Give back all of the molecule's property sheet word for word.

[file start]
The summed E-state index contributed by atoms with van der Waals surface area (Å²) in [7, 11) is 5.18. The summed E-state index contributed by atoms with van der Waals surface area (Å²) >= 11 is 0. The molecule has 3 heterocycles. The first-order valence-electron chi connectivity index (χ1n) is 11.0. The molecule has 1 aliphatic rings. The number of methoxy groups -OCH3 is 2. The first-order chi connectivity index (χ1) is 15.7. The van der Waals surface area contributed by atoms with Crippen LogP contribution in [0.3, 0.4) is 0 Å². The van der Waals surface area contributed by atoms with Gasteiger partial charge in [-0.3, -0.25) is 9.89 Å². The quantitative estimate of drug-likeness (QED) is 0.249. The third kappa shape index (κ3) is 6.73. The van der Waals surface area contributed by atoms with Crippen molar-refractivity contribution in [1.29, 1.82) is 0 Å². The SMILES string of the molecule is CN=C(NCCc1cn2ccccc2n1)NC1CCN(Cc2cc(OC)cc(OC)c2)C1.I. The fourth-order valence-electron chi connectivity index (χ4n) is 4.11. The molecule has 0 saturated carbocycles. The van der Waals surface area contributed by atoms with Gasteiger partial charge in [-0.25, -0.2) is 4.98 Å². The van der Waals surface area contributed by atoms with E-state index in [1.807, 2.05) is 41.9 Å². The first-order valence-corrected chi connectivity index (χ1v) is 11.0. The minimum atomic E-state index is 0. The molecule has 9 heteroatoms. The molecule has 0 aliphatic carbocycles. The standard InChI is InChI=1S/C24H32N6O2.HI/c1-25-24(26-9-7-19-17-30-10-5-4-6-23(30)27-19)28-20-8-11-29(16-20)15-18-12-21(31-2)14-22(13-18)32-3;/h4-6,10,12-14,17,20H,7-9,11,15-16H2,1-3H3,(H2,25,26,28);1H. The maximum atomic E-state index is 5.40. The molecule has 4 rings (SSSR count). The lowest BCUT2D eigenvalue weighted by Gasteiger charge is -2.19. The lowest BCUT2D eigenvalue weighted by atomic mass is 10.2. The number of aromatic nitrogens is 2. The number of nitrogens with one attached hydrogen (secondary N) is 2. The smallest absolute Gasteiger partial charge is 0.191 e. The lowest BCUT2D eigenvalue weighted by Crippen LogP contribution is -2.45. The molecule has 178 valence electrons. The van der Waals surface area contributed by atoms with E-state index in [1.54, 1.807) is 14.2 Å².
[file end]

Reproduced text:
The summed E-state index contributed by atoms with van der Waals surface area (Å²) in [7, 11) is 5.18. The summed E-state index contributed by atoms with van der Waals surface area (Å²) >= 11 is 0. The molecule has 3 heterocycles. The first-order valence-electron chi connectivity index (χ1n) is 11.0. The molecule has 1 aliphatic rings. The number of methoxy groups -OCH3 is 2. The first-order chi connectivity index (χ1) is 15.7. The van der Waals surface area contributed by atoms with Crippen LogP contribution in [0.3, 0.4) is 0 Å². The van der Waals surface area contributed by atoms with Gasteiger partial charge in [-0.3, -0.25) is 9.89 Å². The quantitative estimate of drug-likeness (QED) is 0.249. The third kappa shape index (κ3) is 6.73. The van der Waals surface area contributed by atoms with Crippen molar-refractivity contribution in [1.29, 1.82) is 0 Å². The SMILES string of the molecule is CN=C(NCCc1cn2ccccc2n1)NC1CCN(Cc2cc(OC)cc(OC)c2)C1.I. The fourth-order valence-electron chi connectivity index (χ4n) is 4.11. The molecule has 0 saturated carbocycles. The van der Waals surface area contributed by atoms with Gasteiger partial charge in [-0.25, -0.2) is 4.98 Å². The van der Waals surface area contributed by atoms with E-state index in [1.807, 2.05) is 41.9 Å². The first-order valence-corrected chi connectivity index (χ1v) is 11.0. The minimum atomic E-state index is 0. The molecule has 9 heteroatoms. The molecule has 0 aliphatic carbocycles. The standard InChI is InChI=1S/C24H32N6O2.HI/c1-25-24(26-9-7-19-17-30-10-5-4-6-23(30)27-19)28-20-8-11-29(16-20)15-18-12-21(31-2)14-22(13-18)32-3;/h4-6,10,12-14,17,20H,7-9,11,15-16H2,1-3H3,(H2,25,26,28);1H. The maximum atomic E-state index is 5.40. The molecule has 4 rings (SSSR count). The lowest BCUT2D eigenvalue weighted by Gasteiger charge is -2.19. The lowest BCUT2D eigenvalue weighted by atomic mass is 10.2. The number of aromatic nitrogens is 2. The number of nitrogens with one attached hydrogen (secondary N) is 2. The smallest absolute Gasteiger partial charge is 0.191 e. The lowest BCUT2D eigenvalue weighted by Crippen LogP contribution is -2.45. The molecule has 178 valence electrons. The van der Waals surface area contributed by atoms with E-state index in [1.54, 1.807) is 14.2 Å².